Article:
A writer takes a trip to visit his wife’s family. What has changed in the country over the years, and what hasn’t:

For obvious reasons, the actual Cuban peso is worth much less than the other, dollar-equivalent Cuban peso, something on the order of 25 to 1. But the driver said simply, ‘No, they are equal.’

‘Really?’ my wife said. ‘No … that can’t be.’

He insisted that there was no difference between the relative values of the currencies. They were the same.

He knew that this was wrong. He probably could have told you the exchange rates from that morning. But he also knew that it had a rightness in it. For official accounting purposes, the two currencies are considered equivalent. Their respective values might fluctuate on a given day, of course, but it couldn’t be said that the CUP was worth less than the CUC That’s partly what he meant. He also meant that if you’re going to fly to Cuba from Miami and rub it in my face that our money is worth one twenty-fifth of yours, I’m gonna feed you some hilarious communist math and see how you like it. Cubans call it la doble moral. Meaning, different situations call forth different ethical codes. He wasn’t being deceptive. He was saying what my wife forced him to say.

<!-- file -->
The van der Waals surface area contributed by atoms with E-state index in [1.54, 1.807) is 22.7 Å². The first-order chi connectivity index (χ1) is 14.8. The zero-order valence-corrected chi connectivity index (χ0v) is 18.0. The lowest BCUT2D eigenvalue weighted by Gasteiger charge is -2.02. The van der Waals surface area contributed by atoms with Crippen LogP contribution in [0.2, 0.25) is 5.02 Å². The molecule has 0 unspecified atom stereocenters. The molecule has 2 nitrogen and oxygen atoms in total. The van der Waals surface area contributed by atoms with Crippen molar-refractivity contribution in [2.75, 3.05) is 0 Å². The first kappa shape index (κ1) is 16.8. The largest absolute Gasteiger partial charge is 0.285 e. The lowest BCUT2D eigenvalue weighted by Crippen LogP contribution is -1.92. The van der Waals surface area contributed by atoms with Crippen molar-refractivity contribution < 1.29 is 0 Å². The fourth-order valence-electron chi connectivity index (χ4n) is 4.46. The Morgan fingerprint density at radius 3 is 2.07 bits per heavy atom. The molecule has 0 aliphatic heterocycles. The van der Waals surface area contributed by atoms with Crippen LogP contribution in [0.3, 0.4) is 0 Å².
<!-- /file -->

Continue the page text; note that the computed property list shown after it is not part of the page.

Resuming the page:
“Where Is Cuba Going?” — John Jeremiah Sullivan, New York Times Magazine

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